By contrast Cruyff is hugely disappointed with the way Brazil played in South Africa.

"Comparing Holland to Brazil, you have to say in terms of population Brazil is a huge country. In my youth you had heroes from Brazil - players who always stayed in your mind. But if you think of the Brazil team today and look at the midfield, I have already forgotten their names. It means they didn't give you anything. But Brazil has the players, they just didn't want to play in that open way."

Cruyff´s disappointment with Brazil is echoed in what he saw from the Italians, the French and from England and from the overall lack of attacking play from many countries

"There are some teams that I don't even remember they played in South Africa. And that is a big disappointment. It's sad for these countries. If you go to a World Cup, maybe it's a once in a lifetime chance for you, so do something and be proud. And they didn't, so that is a big pity"

He is also disappointed by some of the more illustrious superstars who were supposed to show off their skill on the world's biggest stage. Between them Wayne Rooney, Lionel Messi and Cristiano Ronaldo only managed to score one goal. But Cruyff feels that the responsibility is not so much theirs as it is of the creative players whose role it is to bring out the best in the star players of the team. He feels the best example of a player who does that is Spain's Xavi Hernandez.


Xavi¦ Gives Spain something others lack, says Cruyff

"Win or lose, I really hope Xavi wins the most valued player of the tournament award," Cruyff says with enthusiasm. "For years now he has been performing at such a high level. He takes over teams and creates situations. He has done it time and time again with Messi at Barcelona. He is the kind of player that would allow someone like Rooney to do the special things we all know he can. He is the one who creates the situations where these special players can be at their best."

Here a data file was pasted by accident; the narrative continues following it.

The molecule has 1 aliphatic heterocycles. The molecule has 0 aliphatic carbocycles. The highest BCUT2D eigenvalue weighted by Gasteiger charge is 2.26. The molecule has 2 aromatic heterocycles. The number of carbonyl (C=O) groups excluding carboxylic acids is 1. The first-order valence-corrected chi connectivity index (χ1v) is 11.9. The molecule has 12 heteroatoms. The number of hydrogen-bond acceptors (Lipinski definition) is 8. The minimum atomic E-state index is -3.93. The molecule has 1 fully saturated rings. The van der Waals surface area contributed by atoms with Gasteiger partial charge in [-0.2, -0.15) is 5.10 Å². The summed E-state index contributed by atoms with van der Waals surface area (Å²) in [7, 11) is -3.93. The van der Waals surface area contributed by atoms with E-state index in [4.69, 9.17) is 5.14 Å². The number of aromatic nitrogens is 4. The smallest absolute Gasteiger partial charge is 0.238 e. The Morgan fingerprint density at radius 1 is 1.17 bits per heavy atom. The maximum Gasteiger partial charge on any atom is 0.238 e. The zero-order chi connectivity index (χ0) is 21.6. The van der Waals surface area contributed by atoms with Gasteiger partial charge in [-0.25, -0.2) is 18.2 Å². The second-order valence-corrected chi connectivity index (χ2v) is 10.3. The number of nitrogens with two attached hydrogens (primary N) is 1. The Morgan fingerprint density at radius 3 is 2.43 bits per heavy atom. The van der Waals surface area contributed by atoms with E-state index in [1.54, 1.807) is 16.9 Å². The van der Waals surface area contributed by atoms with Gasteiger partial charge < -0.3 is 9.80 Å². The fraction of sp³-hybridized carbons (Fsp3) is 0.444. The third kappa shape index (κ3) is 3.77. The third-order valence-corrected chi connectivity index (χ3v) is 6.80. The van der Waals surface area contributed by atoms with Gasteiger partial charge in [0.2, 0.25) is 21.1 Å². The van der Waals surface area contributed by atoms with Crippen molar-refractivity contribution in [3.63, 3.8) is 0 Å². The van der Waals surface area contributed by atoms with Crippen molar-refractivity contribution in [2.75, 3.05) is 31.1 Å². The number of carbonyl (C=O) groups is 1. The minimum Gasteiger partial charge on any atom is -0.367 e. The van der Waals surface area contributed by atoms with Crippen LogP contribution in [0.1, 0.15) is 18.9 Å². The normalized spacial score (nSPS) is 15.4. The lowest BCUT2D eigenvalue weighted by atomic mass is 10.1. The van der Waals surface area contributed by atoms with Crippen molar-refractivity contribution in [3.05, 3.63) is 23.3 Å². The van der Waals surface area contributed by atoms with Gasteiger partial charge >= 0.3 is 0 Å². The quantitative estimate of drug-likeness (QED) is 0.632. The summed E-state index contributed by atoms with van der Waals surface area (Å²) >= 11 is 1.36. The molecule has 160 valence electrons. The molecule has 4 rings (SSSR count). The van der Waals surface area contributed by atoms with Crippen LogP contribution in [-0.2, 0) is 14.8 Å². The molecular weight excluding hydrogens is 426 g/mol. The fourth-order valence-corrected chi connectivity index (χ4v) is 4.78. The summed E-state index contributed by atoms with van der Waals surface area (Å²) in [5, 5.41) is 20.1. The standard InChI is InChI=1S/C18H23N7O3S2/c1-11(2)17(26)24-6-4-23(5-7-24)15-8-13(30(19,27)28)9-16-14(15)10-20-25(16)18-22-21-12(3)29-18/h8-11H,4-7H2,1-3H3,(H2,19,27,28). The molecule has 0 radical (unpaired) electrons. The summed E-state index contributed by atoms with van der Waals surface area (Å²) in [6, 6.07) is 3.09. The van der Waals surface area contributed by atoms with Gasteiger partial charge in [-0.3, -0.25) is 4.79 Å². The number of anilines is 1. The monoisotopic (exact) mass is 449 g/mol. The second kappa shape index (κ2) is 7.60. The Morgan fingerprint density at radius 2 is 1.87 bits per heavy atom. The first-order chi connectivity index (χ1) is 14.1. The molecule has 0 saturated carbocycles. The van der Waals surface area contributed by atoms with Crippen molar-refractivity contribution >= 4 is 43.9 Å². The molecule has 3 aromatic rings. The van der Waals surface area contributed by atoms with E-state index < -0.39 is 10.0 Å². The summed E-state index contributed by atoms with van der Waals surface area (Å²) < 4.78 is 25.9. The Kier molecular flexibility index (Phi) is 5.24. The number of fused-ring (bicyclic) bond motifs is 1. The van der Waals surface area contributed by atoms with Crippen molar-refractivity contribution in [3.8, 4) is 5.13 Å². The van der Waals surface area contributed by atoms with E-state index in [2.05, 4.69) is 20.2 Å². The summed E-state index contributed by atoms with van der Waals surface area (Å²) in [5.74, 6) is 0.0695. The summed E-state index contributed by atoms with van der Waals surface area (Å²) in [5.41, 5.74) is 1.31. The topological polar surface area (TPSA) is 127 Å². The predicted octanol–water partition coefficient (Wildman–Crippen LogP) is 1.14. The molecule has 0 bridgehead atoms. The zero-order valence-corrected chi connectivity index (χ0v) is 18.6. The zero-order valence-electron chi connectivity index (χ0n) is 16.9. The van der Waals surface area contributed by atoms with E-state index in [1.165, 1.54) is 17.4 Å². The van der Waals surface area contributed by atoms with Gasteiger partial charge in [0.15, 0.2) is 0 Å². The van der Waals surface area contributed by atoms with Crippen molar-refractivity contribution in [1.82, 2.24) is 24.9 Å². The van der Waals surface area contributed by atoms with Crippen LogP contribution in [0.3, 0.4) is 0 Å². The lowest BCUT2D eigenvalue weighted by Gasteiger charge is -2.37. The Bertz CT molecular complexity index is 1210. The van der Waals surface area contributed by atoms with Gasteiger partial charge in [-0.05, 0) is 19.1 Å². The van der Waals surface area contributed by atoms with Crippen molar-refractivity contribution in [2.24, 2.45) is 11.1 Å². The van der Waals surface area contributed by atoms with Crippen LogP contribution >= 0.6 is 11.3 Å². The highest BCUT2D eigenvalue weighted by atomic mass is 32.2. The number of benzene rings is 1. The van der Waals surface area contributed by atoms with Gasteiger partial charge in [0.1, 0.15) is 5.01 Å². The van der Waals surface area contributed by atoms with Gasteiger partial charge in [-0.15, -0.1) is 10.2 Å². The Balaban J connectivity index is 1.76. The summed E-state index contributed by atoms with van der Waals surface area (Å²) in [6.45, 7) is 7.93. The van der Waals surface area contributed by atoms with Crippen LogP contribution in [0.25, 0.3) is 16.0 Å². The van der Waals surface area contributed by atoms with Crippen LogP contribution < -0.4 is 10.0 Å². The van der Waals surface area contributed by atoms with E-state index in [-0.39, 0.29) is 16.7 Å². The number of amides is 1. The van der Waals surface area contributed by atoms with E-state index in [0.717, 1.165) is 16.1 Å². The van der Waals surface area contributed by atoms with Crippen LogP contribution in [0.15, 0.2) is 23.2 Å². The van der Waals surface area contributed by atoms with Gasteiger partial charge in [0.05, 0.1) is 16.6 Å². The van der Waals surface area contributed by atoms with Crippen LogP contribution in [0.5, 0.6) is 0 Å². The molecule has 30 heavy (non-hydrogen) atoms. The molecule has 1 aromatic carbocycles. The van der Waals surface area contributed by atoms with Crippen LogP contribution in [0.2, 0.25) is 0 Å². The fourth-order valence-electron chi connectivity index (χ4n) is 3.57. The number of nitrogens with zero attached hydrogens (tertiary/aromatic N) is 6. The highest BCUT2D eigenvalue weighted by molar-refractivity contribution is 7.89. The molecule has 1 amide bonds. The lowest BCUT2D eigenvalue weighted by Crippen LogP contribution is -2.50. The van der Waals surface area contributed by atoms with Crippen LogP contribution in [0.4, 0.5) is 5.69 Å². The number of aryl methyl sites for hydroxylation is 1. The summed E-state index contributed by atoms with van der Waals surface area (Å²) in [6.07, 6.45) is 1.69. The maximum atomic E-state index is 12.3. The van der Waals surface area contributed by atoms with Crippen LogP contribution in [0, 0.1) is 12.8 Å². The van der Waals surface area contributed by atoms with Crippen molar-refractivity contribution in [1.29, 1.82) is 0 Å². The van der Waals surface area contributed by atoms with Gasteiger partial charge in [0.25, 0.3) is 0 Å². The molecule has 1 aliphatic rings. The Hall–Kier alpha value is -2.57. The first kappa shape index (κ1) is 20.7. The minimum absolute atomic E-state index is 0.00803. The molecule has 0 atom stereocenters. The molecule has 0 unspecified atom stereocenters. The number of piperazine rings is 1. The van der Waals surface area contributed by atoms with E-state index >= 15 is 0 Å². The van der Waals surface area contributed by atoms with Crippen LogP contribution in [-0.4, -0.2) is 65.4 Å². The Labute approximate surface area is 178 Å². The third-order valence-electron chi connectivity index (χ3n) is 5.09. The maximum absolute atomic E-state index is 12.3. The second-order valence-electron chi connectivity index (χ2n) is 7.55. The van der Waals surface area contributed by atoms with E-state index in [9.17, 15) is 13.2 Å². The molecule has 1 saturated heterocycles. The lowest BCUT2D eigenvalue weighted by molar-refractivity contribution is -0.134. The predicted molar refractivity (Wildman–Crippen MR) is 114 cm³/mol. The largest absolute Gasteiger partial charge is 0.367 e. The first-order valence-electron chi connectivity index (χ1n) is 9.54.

But Cruyff feels that part of the reason countries like England and Italy in particular fell down is to do with the politics of world football. The Dutchman is very clear on where the weakness lies for both these nations.

"There are far too many foreign players in England and Italy. It means 50% of the starting line-ups for the national teams don't even play in the first ranked team in their own league.  And the policies of football are behind this. It's these policies that mean Inter can win the Champions League without having one Italian in their side. And then a few weeks later you see what a disaster the Italian national side is. And if the governing body of football can't change their politics then the national federations should do something. That is why I am a big supporter of the '6 plus 5' rule. But I feel like I am out in the desert on my own shouting in support of this system. It's time for there to be a balance in the number of home players and foreign players."

While that remains a debate for the future, for today the man who was the inventive force behind one of the greatest Dutch sides ever in the history of football will be wearing the colors of both Spain and Holland.